Openly gay artist Frank Pietronigro will no doubt invite controversy with his newly installed exhibit at Johnston Gallery on Market Street in the Castro. Prominently seen on one side of the gallery's front window, and across the sidewalk outside, are words that have been used to degrade LGBT people.
Pietronigro, has taken anti-gay slurs from the present day, and from decades past, and stenciled them onto the street for all to see. Salt was used in the process, he says, because salt represents the salt rubbed into the wounds of the many LGBT people who've been hurt by the use of these words.
The gallery's other window will feature words, chosen by the artist, which have a healing effect upon LGBT people. It's the artist's way of healing from the hurt caused by decades of being subjected to anti-gay slurs.
Inside the gallery, more traditional works by Pietronigro are on display. A portrait of his former partner, waving a rainbow flag, two men kissing, and several abstracts are among the canvases available for public perusal.
Pietronnigo lives to create art. When in his presence it's easy to see the joy he finds in his work. He spoke with SF Weekly about what inspires his creativity.
SF Weekly: Tell us who you are.
Pietronigro: I have lived most of my life identifying as an openly gay man and member of San Francisco's queer community. I came out in 1973. I moved to San Francisco [from Philadelphia] in 1977, and was here to walk in the march the night Harvey Milk and George Moscone were shot. I sat in the Elephant Walk [now Harvey's] during the White Nights Riots and lived through "the party," and then the onslaught of the AIDS crisis. Today I share in the challenges of our world while living as an older queer man through what is for many an economic, quality of life, and living space crisis.
Can you describe your feeling about the arts?
The need of the arts and sciences are obvious to me so I wish to amplify the concept of changing STEM education to STEAM education (Science, Technology, Engineering, Arts, Music, and Mathematics). The reason for this is to foster greater economic equality between funding that goes to the sciences as being on a par with funding that is going to the arts.
Can you describe your experience painting in weightlessness?
On April 4, 1998, I flew from the NASA Johnson Space Center, aboard a KC-135 turbo-jet, to create drift paintings as my body floated within the 3D kinetic painting space facilitated by parabolic flight and microgravity. I painted by squeezing rainbow colored acrylic paints from pastry bags into the space surrounding my body.
A 75 inch high by 45 inch wide by 52 inch deep plastic bag was tethered to the interior of the jet using bungee cords and Velcro. This creativity chamber was to contain the floating paint while allowing for free float body movement within the space. I filled 10 inch, 14 inch and 18 inch pastry bags with acrylic gel medium, at the viscosity of toothpaste, and these tools were used to project the paint into the space surrounding my body.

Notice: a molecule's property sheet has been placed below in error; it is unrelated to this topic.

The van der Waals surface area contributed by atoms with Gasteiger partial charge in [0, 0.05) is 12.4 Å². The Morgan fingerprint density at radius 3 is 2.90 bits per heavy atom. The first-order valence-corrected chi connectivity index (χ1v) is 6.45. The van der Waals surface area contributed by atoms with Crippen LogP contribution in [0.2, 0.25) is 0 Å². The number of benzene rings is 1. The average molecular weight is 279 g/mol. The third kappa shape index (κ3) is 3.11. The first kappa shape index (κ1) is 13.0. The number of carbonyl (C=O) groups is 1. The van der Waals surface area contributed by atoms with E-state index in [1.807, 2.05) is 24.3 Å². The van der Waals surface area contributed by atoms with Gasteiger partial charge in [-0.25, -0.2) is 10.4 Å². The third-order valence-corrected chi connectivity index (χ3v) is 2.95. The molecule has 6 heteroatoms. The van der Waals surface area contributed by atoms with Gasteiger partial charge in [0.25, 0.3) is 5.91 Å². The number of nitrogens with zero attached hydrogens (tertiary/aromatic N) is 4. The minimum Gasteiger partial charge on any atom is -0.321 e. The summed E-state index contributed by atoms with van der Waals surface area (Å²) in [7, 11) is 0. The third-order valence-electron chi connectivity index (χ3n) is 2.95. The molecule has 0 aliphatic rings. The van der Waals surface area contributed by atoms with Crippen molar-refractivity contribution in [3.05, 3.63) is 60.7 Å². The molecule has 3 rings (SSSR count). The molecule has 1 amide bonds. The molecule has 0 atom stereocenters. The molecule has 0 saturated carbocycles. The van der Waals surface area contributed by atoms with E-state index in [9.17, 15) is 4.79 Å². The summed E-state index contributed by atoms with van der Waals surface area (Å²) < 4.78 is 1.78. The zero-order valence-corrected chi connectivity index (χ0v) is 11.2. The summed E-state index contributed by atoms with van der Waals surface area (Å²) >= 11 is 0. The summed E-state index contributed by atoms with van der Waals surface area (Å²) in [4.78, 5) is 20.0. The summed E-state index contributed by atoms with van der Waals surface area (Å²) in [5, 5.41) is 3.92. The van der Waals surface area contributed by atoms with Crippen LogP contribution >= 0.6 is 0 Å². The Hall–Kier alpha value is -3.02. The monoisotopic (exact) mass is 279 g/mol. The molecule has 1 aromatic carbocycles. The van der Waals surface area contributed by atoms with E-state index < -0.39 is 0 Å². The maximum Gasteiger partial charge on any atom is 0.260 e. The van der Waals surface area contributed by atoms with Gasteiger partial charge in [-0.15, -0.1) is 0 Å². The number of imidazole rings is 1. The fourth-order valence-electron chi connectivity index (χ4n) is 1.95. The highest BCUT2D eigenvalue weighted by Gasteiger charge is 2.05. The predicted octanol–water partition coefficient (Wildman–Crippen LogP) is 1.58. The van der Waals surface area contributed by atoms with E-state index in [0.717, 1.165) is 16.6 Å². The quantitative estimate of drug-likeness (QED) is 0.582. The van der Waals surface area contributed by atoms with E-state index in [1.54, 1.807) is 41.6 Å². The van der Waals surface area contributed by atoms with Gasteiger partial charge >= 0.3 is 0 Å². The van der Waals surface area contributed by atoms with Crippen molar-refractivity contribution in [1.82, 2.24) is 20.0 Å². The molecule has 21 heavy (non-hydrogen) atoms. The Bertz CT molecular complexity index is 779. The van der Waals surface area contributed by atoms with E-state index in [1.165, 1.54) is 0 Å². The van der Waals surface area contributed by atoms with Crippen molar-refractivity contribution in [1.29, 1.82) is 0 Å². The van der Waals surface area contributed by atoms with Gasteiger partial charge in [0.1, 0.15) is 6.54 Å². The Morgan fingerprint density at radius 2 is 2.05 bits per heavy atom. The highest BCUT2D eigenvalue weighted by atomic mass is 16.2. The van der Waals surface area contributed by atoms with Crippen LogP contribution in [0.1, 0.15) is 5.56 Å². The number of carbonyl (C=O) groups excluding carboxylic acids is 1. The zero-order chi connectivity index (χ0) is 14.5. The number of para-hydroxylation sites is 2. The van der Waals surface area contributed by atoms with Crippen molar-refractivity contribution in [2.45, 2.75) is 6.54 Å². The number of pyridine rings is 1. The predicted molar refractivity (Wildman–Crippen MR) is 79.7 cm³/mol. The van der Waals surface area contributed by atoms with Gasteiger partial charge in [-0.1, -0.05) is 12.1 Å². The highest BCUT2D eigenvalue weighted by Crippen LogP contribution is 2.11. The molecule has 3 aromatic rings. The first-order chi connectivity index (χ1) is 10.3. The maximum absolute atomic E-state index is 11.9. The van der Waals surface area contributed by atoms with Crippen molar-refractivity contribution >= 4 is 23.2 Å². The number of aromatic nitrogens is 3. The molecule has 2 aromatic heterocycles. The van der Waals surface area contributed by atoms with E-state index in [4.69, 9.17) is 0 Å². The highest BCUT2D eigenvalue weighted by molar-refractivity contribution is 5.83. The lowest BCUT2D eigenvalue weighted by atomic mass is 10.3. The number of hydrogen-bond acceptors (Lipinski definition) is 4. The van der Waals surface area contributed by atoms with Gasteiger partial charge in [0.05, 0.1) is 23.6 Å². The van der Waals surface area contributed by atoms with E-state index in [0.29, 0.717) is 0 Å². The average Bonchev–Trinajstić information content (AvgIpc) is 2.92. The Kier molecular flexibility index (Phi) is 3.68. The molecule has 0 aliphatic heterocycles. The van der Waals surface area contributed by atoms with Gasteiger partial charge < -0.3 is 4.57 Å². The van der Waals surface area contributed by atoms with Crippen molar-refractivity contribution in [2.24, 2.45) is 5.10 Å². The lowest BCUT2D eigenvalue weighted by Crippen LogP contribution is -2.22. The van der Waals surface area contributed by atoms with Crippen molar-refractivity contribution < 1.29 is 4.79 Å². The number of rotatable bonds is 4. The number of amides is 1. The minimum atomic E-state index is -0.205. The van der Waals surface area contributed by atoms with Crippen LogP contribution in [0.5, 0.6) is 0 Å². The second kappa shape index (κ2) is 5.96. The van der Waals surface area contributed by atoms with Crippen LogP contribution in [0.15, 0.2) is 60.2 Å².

I specifically decided to engage in flag dancing on both my parabolic flights. Theoretically, I knew it was significant and symbolic for me to dance within zero gravity by bringing authentic queer cultural production into those interdisciplinary sites. During my first flight I used blue silk flags. During my second flight I asked Gilbert Baker, creator of the Rainbow Flag, to sew for me two flags: a rainbow flag and an American flag. I asked him to collaborate with me because we have worked with one another since 1982 at various events I produced. This collaboration was called Flags In Space.
What inspires your art?
Creating art has always been a process of self-discovery between myself, the creative collaboration processes and the times and communities in which I live. Balancing time, space, resources, networks, and energy to foster quality creative time is a challenging necessity the artist faces. My art is inspired by such challenges coupled by a love for nature, levitation, color, texture, biomorphic form, queer culture, and a warm, glowing light.
Describe your Johnston Gallery exhibit. (Note: There's a tax preparer's office in the back.)
The challenge of branding artists and businesses and the visual and textural iconography associated with such branding in part unifies and yet challenges this exhibition. The mix of business space and art space sets a contextual tension
in which the work is experienced by amplifying the need for greater integration of the arts in all work spaces. The audience should ask: What does a tax office and a gallery have to do with one another, and what is the meaning of the confluence of all these symbols?
What is the significance of the words in the window?
"Documents" is an ephemeral installation of homophobic words stenciled
by the artist, using salt, onto the gallery floor. "Documents" at first invites the audience to absorb the magnitude of the verbal homophobia presented in the work, and then the audience is inviting with assisting in deconstructing that work by having the audience work on the art. What's left is a painting created by the footprints of everyone who walks on the text.
Any concern that passers-by will be offended by seeing homophobic slurs publicly displayed in the Castro?
The impact of Documents on the audience is very powerful as I have witnessed during many installations. It takes time to become aware, to feel, and then to understand this work and the visceral aspects of walking on the art becomes profoundly powerful. People sense and relate to their ability to destroy the words in many different ways, each of which becomes a beautiful moment of personal expression.
"Documents" is on display through Sept. 2014 at Johnston Gallery (2327 Market). There's a reception for the artist Saturday, June 28, noon-3 p.m.